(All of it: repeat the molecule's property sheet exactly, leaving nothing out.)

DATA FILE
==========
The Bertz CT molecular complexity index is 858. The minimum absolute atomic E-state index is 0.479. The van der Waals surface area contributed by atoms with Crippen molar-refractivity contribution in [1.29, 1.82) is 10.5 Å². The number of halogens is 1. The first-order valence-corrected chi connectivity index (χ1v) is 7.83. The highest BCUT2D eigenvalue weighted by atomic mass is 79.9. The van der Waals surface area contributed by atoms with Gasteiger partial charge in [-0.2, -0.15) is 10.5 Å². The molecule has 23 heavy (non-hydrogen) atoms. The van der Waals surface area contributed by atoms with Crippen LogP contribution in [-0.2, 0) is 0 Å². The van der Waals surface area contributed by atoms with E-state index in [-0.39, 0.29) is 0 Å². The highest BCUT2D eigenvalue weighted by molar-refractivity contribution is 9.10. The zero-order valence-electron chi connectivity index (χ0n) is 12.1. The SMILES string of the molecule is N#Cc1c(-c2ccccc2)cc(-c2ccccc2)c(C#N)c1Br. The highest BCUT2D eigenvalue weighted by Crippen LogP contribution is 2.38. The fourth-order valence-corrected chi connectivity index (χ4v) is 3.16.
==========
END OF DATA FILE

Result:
The Bertz CT molecular complexity index is 858. The minimum absolute atomic E-state index is 0.479. The van der Waals surface area contributed by atoms with Crippen molar-refractivity contribution in [1.29, 1.82) is 10.5 Å². The number of halogens is 1. The first-order valence-corrected chi connectivity index (χ1v) is 7.83. The highest BCUT2D eigenvalue weighted by atomic mass is 79.9. The van der Waals surface area contributed by atoms with Gasteiger partial charge in [-0.2, -0.15) is 10.5 Å². The molecule has 23 heavy (non-hydrogen) atoms. The van der Waals surface area contributed by atoms with Crippen LogP contribution in [-0.2, 0) is 0 Å². The van der Waals surface area contributed by atoms with E-state index in [-0.39, 0.29) is 0 Å². The highest BCUT2D eigenvalue weighted by molar-refractivity contribution is 9.10. The zero-order valence-electron chi connectivity index (χ0n) is 12.1. The SMILES string of the molecule is N#Cc1c(-c2ccccc2)cc(-c2ccccc2)c(C#N)c1Br. The highest BCUT2D eigenvalue weighted by Crippen LogP contribution is 2.38. The fourth-order valence-corrected chi connectivity index (χ4v) is 3.16.